It still was a pretty good workshop, as it made me realise that I need to revise my presentations on research and academic writing; maybe I am assuming too much foreknowledge by students, which could be the reason why their research papers are not always up to the standards I am aiming for. But for students to understand and meet these standards, I have to explain them more thoroughly. Lesson learned.

Looking Beyond the Horizon.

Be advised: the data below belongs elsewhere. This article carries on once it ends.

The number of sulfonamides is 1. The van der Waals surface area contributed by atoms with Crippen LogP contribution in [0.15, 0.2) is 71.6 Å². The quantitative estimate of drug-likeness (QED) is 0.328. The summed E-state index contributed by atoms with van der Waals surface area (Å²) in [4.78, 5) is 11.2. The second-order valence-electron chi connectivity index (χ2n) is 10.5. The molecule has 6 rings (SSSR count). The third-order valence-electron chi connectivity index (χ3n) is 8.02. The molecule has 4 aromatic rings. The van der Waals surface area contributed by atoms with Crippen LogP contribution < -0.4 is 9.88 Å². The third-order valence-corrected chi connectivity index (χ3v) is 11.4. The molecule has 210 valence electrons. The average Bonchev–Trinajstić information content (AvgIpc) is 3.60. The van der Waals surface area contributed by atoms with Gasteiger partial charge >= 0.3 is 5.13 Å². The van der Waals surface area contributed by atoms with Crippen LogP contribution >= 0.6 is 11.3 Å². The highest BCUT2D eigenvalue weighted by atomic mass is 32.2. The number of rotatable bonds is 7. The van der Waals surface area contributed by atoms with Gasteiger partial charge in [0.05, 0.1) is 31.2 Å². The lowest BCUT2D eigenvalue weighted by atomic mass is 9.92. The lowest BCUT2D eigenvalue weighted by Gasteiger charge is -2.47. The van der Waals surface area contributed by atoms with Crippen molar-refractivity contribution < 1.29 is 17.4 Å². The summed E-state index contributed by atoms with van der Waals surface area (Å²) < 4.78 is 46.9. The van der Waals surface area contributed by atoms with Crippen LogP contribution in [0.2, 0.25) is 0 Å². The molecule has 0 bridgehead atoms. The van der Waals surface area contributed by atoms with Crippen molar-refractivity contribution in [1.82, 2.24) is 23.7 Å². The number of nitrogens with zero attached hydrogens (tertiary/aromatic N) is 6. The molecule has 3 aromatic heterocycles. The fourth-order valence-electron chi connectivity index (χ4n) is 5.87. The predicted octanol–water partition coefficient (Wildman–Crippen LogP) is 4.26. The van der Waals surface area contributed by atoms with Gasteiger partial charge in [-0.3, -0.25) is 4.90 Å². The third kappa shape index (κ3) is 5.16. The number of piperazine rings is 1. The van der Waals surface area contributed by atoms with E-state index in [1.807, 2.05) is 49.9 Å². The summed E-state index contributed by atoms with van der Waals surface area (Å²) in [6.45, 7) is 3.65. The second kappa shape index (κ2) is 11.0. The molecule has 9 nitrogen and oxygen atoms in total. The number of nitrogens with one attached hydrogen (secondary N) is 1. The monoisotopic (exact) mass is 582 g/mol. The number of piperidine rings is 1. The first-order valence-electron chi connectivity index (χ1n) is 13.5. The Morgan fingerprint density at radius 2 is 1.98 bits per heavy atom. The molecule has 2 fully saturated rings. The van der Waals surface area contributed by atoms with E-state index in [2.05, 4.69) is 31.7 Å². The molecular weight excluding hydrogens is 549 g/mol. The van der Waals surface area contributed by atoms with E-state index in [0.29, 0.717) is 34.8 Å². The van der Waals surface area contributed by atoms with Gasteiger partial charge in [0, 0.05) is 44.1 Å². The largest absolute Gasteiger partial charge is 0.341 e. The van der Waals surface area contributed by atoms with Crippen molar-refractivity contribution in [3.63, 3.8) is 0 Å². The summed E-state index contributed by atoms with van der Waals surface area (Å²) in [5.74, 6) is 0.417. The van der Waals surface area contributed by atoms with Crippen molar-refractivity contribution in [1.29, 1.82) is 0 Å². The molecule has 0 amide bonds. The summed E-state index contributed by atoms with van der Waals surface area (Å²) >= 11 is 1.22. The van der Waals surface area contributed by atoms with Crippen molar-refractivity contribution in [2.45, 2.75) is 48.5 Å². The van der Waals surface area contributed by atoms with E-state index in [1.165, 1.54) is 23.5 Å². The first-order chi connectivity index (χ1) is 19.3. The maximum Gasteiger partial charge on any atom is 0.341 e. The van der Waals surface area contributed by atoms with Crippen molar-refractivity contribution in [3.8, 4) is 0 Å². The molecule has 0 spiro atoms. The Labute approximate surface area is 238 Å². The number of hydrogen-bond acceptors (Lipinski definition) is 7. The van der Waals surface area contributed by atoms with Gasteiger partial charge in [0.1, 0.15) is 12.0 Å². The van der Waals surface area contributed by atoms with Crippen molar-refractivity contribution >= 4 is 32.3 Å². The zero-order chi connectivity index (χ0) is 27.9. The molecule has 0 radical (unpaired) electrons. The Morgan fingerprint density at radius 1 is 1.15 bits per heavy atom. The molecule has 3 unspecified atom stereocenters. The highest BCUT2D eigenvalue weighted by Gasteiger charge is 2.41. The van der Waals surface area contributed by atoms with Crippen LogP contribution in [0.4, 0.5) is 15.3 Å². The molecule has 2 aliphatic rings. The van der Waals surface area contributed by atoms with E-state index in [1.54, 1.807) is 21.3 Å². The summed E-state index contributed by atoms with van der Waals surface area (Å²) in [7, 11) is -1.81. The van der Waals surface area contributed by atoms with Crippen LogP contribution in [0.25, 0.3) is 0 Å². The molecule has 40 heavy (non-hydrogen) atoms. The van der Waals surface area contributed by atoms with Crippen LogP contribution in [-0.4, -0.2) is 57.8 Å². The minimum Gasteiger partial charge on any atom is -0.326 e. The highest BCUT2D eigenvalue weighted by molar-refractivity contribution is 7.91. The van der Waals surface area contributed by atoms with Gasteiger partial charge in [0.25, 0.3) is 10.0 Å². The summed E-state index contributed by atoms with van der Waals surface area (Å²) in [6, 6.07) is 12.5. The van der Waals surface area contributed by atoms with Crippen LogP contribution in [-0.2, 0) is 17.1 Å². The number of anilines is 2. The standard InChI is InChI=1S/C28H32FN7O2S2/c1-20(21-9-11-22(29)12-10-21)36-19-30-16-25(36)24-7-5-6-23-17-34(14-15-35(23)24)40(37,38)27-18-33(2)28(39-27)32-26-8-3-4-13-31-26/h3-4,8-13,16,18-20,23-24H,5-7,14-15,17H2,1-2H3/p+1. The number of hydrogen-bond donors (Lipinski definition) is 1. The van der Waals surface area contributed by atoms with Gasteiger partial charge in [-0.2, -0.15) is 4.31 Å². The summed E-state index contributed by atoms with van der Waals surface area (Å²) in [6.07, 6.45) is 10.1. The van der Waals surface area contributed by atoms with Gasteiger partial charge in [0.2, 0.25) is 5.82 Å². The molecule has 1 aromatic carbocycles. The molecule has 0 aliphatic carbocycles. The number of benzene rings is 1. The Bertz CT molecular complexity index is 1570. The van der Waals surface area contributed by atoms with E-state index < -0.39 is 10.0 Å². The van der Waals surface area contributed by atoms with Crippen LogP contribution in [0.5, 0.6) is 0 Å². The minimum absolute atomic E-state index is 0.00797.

In my Master courses and the advanced Bachelor courses, the underlying theme I torture my students with is “ethics”. When I realised a couple of years ago that our students were quite brilliant when it came to economic analyses, but often lacked the basic understanding of decent business conduct (much to my horror), I decided to make ethical practices – in research as well as in professional life – the topic of some of my courses. Students are now supposed to create a lesson based on an ethical dilemma and then pick a (sometimes unrelated) topic for their research paper. I usually leave them free reign in choosing said topic, as I believe that giving them such freedom means they go for something they are passionate about and therefore more involved in.